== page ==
Today, I’m Thankful

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If the spirit moves me, I can almost always think of lots to complain about. There is the weather, often, whether it leans toward the “unseasonably warm,” the “damp and dreary” or the “too damn cold.” I have a dozen aches and pains and a hundred jobs not done. There are too many things I want or need, and too little money. Never enough time. There is the N key, and sometimes also the G and the K, on my keyboard, that stubbornly do not want to type when pressed. I am constantly having to go back over my writing, to fill in the missing letters. And work; if I want to complain, there’s always something going wrong at work. Grumbling is easy.

Being thankful is more difficult. It’s harder, often, to see the good…easy to just take it for granted. I’ve always been like this. There are few times in my life when I felt pure gratitude and appreciation in the present, for more than just a fleeting moment. I was always too busy analyzing the situation, or anticipating the future. Looking back, there are many, many days that make my heart swell with the poignancy, perfection and joy locked into those memories. I wish I’d had the good sense to appreciate them at the time.

My mother was always good at counting her blessings, and she encouraged all of her children to do the same. My sister Brenda is a master at “looking on the bright side.” I have to work at it, most of the time. Usually, it’s a struggle to find reasons for gratitude. I end up using tried and true platitudes of “my family,” “my friends” and “my good health.” Though I’m truly thankful for all three, it misses the point. Today was a notable exception. For whatever reason, today I feel thankful.

Every single time I got up in the night, I was thankful to return to the warmth of my bed. I felt genuinely grateful as I pulled the covers back over me. I was thankful for a good night’s sleep, and to wake up well-rested and ready for the day.

My dish soap, in a clear pump-style container, is now showing bands of yellow, green and gold, caused by the different types of detergent combined there. It makes me smile. It also makes me grateful for my brother-in-law, Dennis, who inspired me to combine things. He can’t stand, for instance, having two or three partial boxes of crackers or cereal taking up space. “Let’s just mix them together,” he’ll suggest, which leads to some unlikely combinations. We had some fun last summer, discussing this, and thinking of the worst mixtures: Count Chocula and Wheat Chex; Cap’n Crunch and Raisin BranShredded Wheat and granola.

Still, it made me think, and now I combine quite a few things. Half-bottles of lotion or shampoo are now poured together, always into the prettiest bottle. It cuts down on clutter, and makes for surprising new scents. As for the dish soap, I buy what’s on sale, or what appeals to me at the moment. I add it to the large container, which then provides a brand new color combination to appreciate, right there at my kitchen sink.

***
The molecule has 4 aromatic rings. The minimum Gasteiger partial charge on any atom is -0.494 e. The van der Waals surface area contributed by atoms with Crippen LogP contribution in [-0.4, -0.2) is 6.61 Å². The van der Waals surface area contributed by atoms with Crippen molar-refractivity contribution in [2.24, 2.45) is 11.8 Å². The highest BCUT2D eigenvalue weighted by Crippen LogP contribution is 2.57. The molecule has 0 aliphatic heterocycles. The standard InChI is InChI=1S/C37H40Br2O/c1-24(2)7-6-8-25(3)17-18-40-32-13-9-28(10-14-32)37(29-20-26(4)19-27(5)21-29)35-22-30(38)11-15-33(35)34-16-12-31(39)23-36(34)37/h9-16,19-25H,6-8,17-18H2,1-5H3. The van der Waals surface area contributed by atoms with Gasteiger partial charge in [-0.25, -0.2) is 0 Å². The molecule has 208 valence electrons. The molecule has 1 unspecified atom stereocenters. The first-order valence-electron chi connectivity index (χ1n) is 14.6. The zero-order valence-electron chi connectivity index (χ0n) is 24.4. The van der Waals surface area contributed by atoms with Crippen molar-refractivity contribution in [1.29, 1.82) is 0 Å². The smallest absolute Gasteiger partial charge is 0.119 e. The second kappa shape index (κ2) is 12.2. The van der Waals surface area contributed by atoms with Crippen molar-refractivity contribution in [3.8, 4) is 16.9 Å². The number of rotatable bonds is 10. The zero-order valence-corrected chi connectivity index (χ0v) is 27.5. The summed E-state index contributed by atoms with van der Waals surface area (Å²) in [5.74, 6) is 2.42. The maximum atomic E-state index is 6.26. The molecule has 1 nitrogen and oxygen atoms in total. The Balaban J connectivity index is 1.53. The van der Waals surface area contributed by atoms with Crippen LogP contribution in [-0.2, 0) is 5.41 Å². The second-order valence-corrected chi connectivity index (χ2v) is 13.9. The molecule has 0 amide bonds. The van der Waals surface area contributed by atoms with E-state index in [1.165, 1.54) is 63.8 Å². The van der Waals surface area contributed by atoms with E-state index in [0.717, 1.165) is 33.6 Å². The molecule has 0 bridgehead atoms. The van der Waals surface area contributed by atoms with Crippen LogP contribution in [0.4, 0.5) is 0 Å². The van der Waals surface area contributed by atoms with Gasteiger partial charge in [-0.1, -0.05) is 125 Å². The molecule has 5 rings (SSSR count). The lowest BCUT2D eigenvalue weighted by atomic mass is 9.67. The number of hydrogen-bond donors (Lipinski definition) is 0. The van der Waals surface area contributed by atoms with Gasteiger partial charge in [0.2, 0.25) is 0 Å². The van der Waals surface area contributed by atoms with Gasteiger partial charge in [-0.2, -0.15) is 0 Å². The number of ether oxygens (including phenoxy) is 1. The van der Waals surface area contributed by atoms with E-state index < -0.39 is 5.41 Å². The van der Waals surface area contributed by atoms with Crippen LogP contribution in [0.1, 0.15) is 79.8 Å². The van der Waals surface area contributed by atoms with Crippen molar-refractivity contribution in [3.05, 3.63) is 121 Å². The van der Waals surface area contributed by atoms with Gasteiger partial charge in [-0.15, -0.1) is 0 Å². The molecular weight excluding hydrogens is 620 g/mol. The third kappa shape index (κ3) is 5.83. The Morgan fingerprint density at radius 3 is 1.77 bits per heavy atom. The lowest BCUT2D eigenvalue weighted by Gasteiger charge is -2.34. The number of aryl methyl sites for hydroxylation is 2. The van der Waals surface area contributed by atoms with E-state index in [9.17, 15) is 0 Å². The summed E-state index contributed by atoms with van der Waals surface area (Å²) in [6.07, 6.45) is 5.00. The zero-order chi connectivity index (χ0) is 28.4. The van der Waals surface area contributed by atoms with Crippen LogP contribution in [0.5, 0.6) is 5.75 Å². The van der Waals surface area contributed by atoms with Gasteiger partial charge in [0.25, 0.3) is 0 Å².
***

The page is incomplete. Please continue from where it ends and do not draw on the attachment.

I was thankful that today was Sunday, which means a short day of work, and the next two days off. Work was not difficult, and, while there, I had good conversations with two different friends named John. The dogs gave me their usual enthusiastic greeting when I got home, and the three of us spent a couple hours outside. Because I had inadvertently left the heater on, I came inside to a nice, warm house. Last night, I prepared enough extra so that dinner will be easy to get on the table tonight.

I have some good books in progress. I’m reading The Abundant Bohemian (Live an Unconventional Life without Starving in the Process) by Joseph Downing. I feel like he’s saying exactly what I need to hear, to make me stop doubting the choices I have made, and appreciate what my choices have given me. I also picked up Men Explain Things to Me by Rebecca Solnit. It is powerful writing – honest and funny – that tackles large issues of gender and equality. I am continuing to savor a wonderful compilation of poetry that my friend Norm loaned me. Finally, The Moth, 50 true stories told by a variety of people on Public Radio, now in print, and given to me by my brother-in-law, Keith (who I am also grateful for).

Nothing out of the ordinary…just an average good day. The only thing remarkable about it is that I found myself thankful for it. That, alone, makes it an extraordinary day!

 

About cindyricksgers

I am an artist. I live on an island in northern Lake Michigan, USA. I have two grown daughters, four strong, smart and handsome grandsons and one beautiful, intelligent and charming granddaughter. I live with two spoiled dogs. I love walking in the woods around my home, reading, writing and playing in my studio.

One response »

  1. You’re right, it’s hard to feel gratitude sometimes, mostly because you’re in the midst of your own life. Once in a while I imagine how my life would look like to someone else and I realize how much I have to be grateful for, how much happiness surrounds me, and how content I really am. I’m glad you’re feeling grateful, because you have much wonderfulness in your life.

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